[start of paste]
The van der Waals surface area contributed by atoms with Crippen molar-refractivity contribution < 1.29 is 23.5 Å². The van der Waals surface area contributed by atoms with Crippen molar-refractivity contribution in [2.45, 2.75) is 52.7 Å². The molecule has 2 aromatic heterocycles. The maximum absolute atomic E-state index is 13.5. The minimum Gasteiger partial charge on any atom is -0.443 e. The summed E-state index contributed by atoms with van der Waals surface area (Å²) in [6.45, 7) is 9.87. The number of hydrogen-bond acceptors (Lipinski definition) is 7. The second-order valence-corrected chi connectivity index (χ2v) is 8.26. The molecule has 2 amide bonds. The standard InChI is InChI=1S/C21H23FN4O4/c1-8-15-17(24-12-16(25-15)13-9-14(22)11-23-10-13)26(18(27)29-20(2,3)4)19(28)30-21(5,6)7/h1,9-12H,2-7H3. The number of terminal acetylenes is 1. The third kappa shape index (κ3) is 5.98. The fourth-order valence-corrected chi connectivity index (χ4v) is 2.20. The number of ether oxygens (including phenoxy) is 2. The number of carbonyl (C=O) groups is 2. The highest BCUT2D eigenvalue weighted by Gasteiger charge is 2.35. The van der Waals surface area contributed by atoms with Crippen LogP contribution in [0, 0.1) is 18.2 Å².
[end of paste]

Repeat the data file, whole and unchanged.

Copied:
The van der Waals surface area contributed by atoms with Crippen molar-refractivity contribution < 1.29 is 23.5 Å². The van der Waals surface area contributed by atoms with Crippen molar-refractivity contribution in [2.45, 2.75) is 52.7 Å². The molecule has 2 aromatic heterocycles. The maximum absolute atomic E-state index is 13.5. The minimum Gasteiger partial charge on any atom is -0.443 e. The summed E-state index contributed by atoms with van der Waals surface area (Å²) in [6.45, 7) is 9.87. The number of hydrogen-bond acceptors (Lipinski definition) is 7. The second-order valence-corrected chi connectivity index (χ2v) is 8.26. The molecule has 2 amide bonds. The standard InChI is InChI=1S/C21H23FN4O4/c1-8-15-17(24-12-16(25-15)13-9-14(22)11-23-10-13)26(18(27)29-20(2,3)4)19(28)30-21(5,6)7/h1,9-12H,2-7H3. The number of terminal acetylenes is 1. The third kappa shape index (κ3) is 5.98. The fourth-order valence-corrected chi connectivity index (χ4v) is 2.20. The number of ether oxygens (including phenoxy) is 2. The number of carbonyl (C=O) groups is 2. The highest BCUT2D eigenvalue weighted by Gasteiger charge is 2.35. The van der Waals surface area contributed by atoms with Crippen LogP contribution in [0, 0.1) is 18.2 Å².